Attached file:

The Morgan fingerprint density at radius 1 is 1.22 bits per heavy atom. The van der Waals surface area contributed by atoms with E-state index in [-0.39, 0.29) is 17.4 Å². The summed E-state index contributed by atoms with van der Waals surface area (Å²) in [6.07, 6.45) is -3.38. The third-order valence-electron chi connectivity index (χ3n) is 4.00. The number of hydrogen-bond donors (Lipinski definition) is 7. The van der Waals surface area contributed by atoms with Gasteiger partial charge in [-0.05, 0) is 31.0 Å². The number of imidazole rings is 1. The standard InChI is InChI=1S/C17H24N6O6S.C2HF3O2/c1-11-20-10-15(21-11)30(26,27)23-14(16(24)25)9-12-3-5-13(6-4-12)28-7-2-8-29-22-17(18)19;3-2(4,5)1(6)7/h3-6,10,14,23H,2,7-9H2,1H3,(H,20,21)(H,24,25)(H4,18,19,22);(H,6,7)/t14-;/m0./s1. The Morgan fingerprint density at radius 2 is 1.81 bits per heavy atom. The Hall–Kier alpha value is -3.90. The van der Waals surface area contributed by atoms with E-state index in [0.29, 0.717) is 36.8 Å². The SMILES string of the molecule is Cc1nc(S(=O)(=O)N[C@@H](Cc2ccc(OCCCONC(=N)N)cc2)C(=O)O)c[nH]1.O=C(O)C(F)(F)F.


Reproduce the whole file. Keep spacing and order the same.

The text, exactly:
The Morgan fingerprint density at radius 1 is 1.22 bits per heavy atom. The van der Waals surface area contributed by atoms with E-state index in [-0.39, 0.29) is 17.4 Å². The summed E-state index contributed by atoms with van der Waals surface area (Å²) in [6.07, 6.45) is -3.38. The third-order valence-electron chi connectivity index (χ3n) is 4.00. The number of hydrogen-bond donors (Lipinski definition) is 7. The van der Waals surface area contributed by atoms with Gasteiger partial charge in [-0.05, 0) is 31.0 Å². The number of imidazole rings is 1. The standard InChI is InChI=1S/C17H24N6O6S.C2HF3O2/c1-11-20-10-15(21-11)30(26,27)23-14(16(24)25)9-12-3-5-13(6-4-12)28-7-2-8-29-22-17(18)19;3-2(4,5)1(6)7/h3-6,10,14,23H,2,7-9H2,1H3,(H,20,21)(H,24,25)(H4,18,19,22);(H,6,7)/t14-;/m0./s1. The Morgan fingerprint density at radius 2 is 1.81 bits per heavy atom. The Hall–Kier alpha value is -3.90. The van der Waals surface area contributed by atoms with E-state index in [0.29, 0.717) is 36.8 Å². The SMILES string of the molecule is Cc1nc(S(=O)(=O)N[C@@H](Cc2ccc(OCCCONC(=N)N)cc2)C(=O)O)c[nH]1.O=C(O)C(F)(F)F.